Her journey has been the ultimate comeback story.
Tarra Simmons, a nurse and mother of three, loses it all to drug addiction, goes to prison, and serves 20 months behind bars. But when she gets out, she gets clean and stays clean. She turns her life around.
Now, Tarra is graduating from Seattle University's law school, and she is ready to begin a new career as a lawyer. However, the state bar association says she can't.
On the eve of graduation, Tarra explained that her path to a cap and gown has been complicated.
"I went through a period of time when I was having a lot of grief and loss when my father died, and I started to use drugs to self-medicate for that," she said.
Back in 2010, when she was using drugs, she says she was arrested three times within 10 months.
"The last time was for delivery of drugs, and I was sentenced to 30 months in prison. I ended up serving 20 months based on those criminal convictions," she said.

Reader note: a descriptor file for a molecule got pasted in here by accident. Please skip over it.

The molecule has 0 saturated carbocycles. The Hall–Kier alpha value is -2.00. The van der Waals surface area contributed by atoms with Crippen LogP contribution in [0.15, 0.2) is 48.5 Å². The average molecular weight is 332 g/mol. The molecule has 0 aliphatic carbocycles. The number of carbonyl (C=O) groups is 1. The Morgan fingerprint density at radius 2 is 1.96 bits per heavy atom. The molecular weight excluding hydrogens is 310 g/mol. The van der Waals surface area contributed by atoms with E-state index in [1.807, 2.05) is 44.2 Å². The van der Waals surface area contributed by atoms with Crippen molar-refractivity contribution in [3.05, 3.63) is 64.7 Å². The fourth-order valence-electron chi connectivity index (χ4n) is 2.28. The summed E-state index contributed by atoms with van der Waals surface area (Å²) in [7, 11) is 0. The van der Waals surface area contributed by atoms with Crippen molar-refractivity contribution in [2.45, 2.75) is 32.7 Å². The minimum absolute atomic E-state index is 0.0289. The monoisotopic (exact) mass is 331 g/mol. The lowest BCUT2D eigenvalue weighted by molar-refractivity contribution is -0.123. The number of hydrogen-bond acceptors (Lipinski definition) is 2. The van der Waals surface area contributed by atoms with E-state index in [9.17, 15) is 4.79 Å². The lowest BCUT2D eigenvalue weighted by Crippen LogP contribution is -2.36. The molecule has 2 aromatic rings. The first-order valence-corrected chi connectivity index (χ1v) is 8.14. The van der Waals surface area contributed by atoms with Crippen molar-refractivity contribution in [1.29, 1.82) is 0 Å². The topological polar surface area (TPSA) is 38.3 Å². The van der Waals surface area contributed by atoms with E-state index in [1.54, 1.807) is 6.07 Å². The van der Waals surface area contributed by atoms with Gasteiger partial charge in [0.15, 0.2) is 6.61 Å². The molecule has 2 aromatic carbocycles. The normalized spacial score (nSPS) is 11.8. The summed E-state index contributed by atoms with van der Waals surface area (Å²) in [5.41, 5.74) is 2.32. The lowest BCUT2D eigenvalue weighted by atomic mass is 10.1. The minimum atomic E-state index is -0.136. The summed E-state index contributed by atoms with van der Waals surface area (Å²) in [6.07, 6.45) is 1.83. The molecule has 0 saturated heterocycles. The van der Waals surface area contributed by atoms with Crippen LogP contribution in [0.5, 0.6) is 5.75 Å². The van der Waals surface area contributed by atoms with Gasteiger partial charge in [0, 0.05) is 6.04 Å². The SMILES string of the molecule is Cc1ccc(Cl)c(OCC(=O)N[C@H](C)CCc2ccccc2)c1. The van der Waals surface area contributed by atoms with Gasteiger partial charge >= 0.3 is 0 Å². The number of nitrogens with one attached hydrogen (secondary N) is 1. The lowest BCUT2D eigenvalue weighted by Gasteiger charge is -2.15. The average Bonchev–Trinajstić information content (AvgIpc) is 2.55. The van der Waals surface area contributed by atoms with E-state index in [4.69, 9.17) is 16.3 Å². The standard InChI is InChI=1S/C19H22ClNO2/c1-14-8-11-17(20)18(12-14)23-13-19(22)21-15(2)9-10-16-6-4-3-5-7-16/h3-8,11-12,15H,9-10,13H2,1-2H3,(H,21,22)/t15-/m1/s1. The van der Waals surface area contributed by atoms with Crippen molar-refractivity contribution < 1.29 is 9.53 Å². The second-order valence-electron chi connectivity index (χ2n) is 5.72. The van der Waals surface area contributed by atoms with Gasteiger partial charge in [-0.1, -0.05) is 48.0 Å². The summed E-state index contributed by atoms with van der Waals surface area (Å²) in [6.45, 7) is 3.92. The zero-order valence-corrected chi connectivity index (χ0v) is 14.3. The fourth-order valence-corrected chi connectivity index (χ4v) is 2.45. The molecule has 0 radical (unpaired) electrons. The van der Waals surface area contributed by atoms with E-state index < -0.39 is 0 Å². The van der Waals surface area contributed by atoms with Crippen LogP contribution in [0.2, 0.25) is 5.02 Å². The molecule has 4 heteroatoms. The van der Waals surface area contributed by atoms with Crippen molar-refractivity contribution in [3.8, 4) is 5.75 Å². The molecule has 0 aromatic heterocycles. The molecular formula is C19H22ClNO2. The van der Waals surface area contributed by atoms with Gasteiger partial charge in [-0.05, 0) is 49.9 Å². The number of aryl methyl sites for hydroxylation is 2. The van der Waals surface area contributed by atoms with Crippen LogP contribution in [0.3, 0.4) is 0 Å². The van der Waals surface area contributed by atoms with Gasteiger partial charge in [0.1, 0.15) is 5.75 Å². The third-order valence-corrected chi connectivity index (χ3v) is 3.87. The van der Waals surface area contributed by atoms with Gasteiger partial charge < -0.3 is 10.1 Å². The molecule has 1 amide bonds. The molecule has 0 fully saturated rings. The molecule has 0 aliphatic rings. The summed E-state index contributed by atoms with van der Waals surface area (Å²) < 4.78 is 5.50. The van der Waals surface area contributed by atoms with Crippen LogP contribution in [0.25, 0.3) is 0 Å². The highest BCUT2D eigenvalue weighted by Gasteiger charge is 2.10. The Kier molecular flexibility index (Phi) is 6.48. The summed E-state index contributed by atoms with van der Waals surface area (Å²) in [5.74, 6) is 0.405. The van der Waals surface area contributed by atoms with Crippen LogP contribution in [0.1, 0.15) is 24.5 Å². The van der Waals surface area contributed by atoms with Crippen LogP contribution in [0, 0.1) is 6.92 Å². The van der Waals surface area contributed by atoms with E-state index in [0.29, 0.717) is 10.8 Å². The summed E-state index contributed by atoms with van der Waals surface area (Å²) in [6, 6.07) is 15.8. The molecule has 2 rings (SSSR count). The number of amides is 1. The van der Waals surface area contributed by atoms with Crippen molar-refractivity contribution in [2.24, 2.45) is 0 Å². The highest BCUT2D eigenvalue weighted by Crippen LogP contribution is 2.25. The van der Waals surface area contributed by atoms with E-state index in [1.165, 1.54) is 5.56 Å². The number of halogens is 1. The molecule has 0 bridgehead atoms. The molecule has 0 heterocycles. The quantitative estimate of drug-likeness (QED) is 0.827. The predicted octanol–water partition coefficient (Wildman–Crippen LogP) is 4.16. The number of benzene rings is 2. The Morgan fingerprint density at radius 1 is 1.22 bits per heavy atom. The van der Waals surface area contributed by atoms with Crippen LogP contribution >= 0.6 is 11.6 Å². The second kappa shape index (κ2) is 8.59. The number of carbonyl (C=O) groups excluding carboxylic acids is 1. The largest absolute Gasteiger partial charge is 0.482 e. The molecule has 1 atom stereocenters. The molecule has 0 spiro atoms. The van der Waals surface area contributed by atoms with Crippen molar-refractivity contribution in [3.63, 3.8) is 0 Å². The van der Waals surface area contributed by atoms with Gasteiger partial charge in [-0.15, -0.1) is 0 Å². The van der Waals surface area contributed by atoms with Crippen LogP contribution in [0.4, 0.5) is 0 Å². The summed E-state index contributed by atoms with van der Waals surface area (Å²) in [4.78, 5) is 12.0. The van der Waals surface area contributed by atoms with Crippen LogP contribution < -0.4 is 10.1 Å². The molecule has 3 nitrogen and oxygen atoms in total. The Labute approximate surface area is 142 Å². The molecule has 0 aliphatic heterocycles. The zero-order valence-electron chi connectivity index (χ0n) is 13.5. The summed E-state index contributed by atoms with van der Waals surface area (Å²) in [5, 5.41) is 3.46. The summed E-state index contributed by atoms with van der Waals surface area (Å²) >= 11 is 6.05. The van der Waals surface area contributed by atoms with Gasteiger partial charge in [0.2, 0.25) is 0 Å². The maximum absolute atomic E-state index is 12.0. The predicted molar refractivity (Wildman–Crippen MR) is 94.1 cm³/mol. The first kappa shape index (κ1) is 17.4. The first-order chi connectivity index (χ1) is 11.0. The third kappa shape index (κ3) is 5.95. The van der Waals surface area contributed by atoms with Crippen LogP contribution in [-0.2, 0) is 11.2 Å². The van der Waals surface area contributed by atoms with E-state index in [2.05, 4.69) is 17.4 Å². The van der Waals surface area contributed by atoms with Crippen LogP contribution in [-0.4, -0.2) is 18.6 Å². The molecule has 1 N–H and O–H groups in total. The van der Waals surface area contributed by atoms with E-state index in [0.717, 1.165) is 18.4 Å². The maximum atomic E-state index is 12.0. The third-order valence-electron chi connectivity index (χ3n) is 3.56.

While she was behind bars, her marriage ended, and her home went into foreclosure.
"A lot of lawyers came alongside me and helped me with all of my legal issues," she said.
Those lawyers inspired Tarra to love the law and even convinced her to apply for law school.
"When I first started law school, my hope was to learn how to help others who were also like me," she said.
Now she is graduating with honors and on the Dean's Medal.
She even received the prestigious Skadden Fellowship.
"That was absolutely the most meaningful for me. Nobody in 28 years from the school has been able to get that," she explained.
But her past is still a problem. Last month a panel decided 6-3 that she would not be allowed to take the bar exam.
"It's because I have the felony conviction and bankruptcy," she explained.
Tarra is appealing the decision.
"If the Supreme Court overrules this and allows me to practice law, that will show people second chances really do exist," she said.
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